This paper examines an early travel text (translated from original language), written by the Chinese-Buddhist pilgrim Fa-hien, after returning to his country at the completion of his pilgrimage, as a document interacting with a historical/intellectual milieu of that period and being shaped by that context. During the reign of Chandragupta Vikramaditya one of the most eminent Chinese-Buddhist pilgrims, Fa-hien came to India, during 399-414 A.D., in search of original Sanskrit texts which formed part of the Buddhist canon recognized by monks living in the land of Buddha’s birthplace, India. He visited the important seats of Buddhist learning spread throughout India. Fa-hien’s book Foguoji (“A Record of Buddhistic Kingdoms”) tells us a great deal about India sixteen hundred years ago and a new historicist approach is likely to open up the text as literary and historical document. An evaluation of the psychological background and social status of the author and any other factors that influenced the text will form the focus of my discussion. The early travel texts of this period help us to understand and interpret the times by offering to draw a map of the intersection of several religious, social, cultural discourses of that age. This paper would depict the historical importance of these texts in understanding the roots of our society and civilization that has evolved with time to an age of technological advancement. It would contrast early forms of travel with journeys in the modern age and highlight the psychological anxiety and its impact on these Buddhist pilgrims. The paper highlights the manner in which the description of the past given by the pilgrim Fa-hien gives us an idea about the caste system, economic life, education, crime, punishment, law, trade-routes, administration, justice and military techniques of that period which stand as a base on which present-day Indian culture and civilization has been constructed. Buddhism was more than a religion, it was a cultural movement which influenced the sphere of art and architecture of ancient India and led to the emergence of a golden era of Buddhist sculptures and paintings. The pilgrim’s description of the Buddhist sculptures and paintings depicting the life of the Enlightened Buddha form an epitome of the glorious past of our country and encourage the people of the western world to view India as a country, without whose exploration, their idea of the Orient would remain incomplete.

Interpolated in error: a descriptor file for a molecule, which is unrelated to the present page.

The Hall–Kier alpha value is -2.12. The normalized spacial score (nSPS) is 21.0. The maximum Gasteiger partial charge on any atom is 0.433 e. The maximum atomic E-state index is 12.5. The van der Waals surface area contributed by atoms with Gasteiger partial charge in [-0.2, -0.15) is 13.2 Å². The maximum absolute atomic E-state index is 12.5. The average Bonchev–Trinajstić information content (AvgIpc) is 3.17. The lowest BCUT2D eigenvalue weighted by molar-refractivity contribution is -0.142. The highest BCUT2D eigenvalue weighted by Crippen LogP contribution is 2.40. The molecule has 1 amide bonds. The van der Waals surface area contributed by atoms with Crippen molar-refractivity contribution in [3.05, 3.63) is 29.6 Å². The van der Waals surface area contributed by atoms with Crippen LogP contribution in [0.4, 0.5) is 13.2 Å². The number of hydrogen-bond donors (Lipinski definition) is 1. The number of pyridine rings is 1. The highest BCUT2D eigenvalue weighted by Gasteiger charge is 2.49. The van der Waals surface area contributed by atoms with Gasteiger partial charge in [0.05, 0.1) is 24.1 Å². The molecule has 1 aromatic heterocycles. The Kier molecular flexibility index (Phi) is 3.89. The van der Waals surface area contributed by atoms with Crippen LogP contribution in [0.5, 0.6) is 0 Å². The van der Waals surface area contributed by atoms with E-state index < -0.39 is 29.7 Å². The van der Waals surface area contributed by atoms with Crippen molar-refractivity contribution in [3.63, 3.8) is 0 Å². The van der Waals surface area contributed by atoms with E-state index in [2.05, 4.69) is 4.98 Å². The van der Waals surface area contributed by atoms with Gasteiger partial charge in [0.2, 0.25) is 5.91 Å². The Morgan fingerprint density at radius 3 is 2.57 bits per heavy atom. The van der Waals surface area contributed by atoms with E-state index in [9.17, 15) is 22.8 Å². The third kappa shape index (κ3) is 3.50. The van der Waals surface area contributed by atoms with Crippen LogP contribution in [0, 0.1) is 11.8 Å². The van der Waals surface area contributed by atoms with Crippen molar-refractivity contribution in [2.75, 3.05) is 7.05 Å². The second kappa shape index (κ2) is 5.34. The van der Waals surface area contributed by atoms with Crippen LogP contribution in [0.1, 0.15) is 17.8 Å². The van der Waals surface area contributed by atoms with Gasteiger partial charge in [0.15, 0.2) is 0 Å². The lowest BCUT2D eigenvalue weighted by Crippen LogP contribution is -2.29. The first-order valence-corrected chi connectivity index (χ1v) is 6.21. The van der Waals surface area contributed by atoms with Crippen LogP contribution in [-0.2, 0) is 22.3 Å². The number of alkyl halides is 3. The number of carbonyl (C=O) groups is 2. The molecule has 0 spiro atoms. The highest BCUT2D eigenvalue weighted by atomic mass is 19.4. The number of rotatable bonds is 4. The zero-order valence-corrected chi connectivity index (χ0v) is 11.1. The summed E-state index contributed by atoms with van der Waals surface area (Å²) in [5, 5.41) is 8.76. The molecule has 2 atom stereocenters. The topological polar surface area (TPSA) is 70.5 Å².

Cite this article:
Rima Bhattacharya. Rima Bhattacharya. Fa-hien’s Journey to the Land of Buddha. Research J. Humanities and Social Sciences. 5(3): July-September, 2014, 310-319.
Rima Bhattacharya. Rima Bhattacharya. Fa-hien’s Journey to the Land of Buddha. Research J. Humanities and Social Sciences. 5(3): July-September, 2014, 310-319. Available on: https://rjhssonline.com/AbstractView.aspx?PID=2014-5-3-11